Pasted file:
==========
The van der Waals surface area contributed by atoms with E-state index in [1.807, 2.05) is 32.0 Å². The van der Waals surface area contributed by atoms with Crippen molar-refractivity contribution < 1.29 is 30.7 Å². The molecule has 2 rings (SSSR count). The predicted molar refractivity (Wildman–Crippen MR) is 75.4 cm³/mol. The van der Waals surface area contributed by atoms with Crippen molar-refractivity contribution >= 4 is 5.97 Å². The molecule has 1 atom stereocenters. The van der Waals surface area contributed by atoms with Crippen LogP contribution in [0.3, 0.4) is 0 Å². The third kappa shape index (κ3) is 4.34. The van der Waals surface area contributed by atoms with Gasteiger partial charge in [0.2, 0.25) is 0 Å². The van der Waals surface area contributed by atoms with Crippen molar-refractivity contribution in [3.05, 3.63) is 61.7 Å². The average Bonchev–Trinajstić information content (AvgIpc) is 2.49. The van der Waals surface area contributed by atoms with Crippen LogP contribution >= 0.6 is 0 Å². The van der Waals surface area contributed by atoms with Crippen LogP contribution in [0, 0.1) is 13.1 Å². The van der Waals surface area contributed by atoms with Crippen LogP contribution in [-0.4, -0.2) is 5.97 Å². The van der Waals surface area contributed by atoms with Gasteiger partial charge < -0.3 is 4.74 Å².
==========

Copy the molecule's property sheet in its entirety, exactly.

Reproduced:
The van der Waals surface area contributed by atoms with E-state index in [1.807, 2.05) is 32.0 Å². The van der Waals surface area contributed by atoms with Crippen molar-refractivity contribution < 1.29 is 30.7 Å². The molecule has 2 rings (SSSR count). The predicted molar refractivity (Wildman–Crippen MR) is 75.4 cm³/mol. The van der Waals surface area contributed by atoms with Crippen molar-refractivity contribution >= 4 is 5.97 Å². The molecule has 1 atom stereocenters. The van der Waals surface area contributed by atoms with Crippen LogP contribution in [0.3, 0.4) is 0 Å². The third kappa shape index (κ3) is 4.34. The van der Waals surface area contributed by atoms with Gasteiger partial charge in [0.2, 0.25) is 0 Å². The van der Waals surface area contributed by atoms with Crippen molar-refractivity contribution in [3.05, 3.63) is 61.7 Å². The average Bonchev–Trinajstić information content (AvgIpc) is 2.49. The van der Waals surface area contributed by atoms with Crippen LogP contribution >= 0.6 is 0 Å². The van der Waals surface area contributed by atoms with Crippen LogP contribution in [0, 0.1) is 13.1 Å². The van der Waals surface area contributed by atoms with Crippen LogP contribution in [-0.4, -0.2) is 5.97 Å². The van der Waals surface area contributed by atoms with Gasteiger partial charge < -0.3 is 4.74 Å².